Rosenberg, farm labor management and policy specialist at the UC Berkeley Department of Agricultural and Resource Economics, manages a Web page that tracks farm employee news, policies and laws.
He told AP that the Bush administration's pronouncement doesn't change the law, it just adds a promise of enforcement that alters the odds of the gamble farmers take whenever they hire a new worker.
It's long been illegal to hire and retain anyone not authorized to work in the United States. Farmers take their chances that documents presented by the 1.6 million farmworkers hired around the country are valid or won't be closely examined, Barbassa paraphrased Rosenberg.
"The risks (of hiring illegal immigrants) have been getting higher, and if the pronouncements that accompanied this rule bear out, then they become higher yet," Rosenberg is quoted in the article.
A number of Master Gardener programs in California provide content to local newspapers on current, local gardening issues. This time of year, with summer winding down and the fall planting season looming ahead, the Master Garderners' advice is particularly helpful.
Today's Visalia Times-Delta includes a column from UCCE Master Gardener coordinator Michele LeStrange about creating a fire-safe zone around one's countryside or foothill home.
"The home-defense zone is within 30 feet of the house. The property-reduced fuel zone lies 30 to 100 feet from the house. Larger zones are needed when your home is on a steep slope or in a windswept exposure," according to the story.
Master Gardener Kathy Stoner wrote a column for today's St. Helena Star about water conservation.
"In California, we use more water on our landscapes than we do for showers, laundry and all other uses combined. A homeowner who wants to use water more responsibly can employ myriad techniques and strategies and still have a pleasant and colorful garden," she wrote, before giving a series of water conservation suggestions.
Writer Julie Eich plugs the Master Gardeners in her story on insects for mymotherlode.com.
"We gardeners are by nature control freaks, determined to impose our will on our gardens," Eich writes. "We're always messing around; rarely content to leave nature alone, we scurry here and there, staking, weeding, spraying, watering, fertilizing."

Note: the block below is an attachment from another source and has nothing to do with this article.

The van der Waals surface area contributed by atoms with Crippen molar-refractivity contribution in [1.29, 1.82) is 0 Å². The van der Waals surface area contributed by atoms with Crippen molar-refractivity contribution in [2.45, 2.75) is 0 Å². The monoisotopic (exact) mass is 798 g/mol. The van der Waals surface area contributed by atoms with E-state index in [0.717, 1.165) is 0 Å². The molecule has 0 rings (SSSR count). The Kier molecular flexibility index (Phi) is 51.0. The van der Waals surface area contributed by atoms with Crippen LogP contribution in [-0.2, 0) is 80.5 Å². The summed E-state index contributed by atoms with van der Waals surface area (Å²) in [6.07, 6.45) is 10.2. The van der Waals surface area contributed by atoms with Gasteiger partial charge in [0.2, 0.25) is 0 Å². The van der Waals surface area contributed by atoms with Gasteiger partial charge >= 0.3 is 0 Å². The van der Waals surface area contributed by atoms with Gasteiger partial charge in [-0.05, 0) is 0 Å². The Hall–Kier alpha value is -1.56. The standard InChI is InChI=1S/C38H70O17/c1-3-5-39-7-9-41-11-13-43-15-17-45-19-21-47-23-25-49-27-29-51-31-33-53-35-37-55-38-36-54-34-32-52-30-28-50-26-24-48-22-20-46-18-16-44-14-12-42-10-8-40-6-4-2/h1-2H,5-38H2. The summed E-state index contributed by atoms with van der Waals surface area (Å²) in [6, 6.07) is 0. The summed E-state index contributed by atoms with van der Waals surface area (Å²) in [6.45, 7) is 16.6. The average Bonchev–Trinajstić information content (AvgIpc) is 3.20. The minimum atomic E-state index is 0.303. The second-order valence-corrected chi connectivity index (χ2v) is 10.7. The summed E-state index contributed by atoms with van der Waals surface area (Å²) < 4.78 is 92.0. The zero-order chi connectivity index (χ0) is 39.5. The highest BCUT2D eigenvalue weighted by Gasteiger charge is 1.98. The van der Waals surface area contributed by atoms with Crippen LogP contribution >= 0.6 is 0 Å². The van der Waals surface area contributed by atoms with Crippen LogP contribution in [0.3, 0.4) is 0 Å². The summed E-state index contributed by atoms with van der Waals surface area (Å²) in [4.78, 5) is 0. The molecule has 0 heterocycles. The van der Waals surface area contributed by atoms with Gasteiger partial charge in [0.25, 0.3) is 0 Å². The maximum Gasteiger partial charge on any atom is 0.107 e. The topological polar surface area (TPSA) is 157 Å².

She tells readers, "If you need help identifying the problem or the treatment, call the Master Gardener office at 209-533-9696 or visit University of California's Pest Notes: http://www.ipm.ucdavis.edumegarden.html."
Joan Swenson writes in a column for the Bakersfield Californian about new Master Gardener classes to be offered in Kern County.
"The instructor is John Karlik, who will cover the science and culture of landscape and garden plants. The classes were formerly offered through Bakersfield College, but now are taught as an educational outreach for the extension service," the story says.
UCCE Master Gardeners
Government agencies are continuing their efforts to eradicate the light brown apple moth in California, according to media reports.
A story in today's Salinas Californian says three airplanes will spray moth pheromones for up to three nights over northern, coastal Monterey County in an effort to stop male light brown apple moths from finding mates
The Vallejo Times Herald reported yesterday that USDA has announced that it will provide $15 million to help fund the fight to rid the state of the pest.
In the meantime, the Central Valley Business News used a press release in it's Aug. 14 edition by Stephanie Klunk of the UC IPM program with "all you ever wanted to know about light brown apple moth." The story refers readers to a new brochure produced by the IPM program, "Light Brown Apple Moth in California: Quarantine, Management, and Potential Impacts," which is available free online.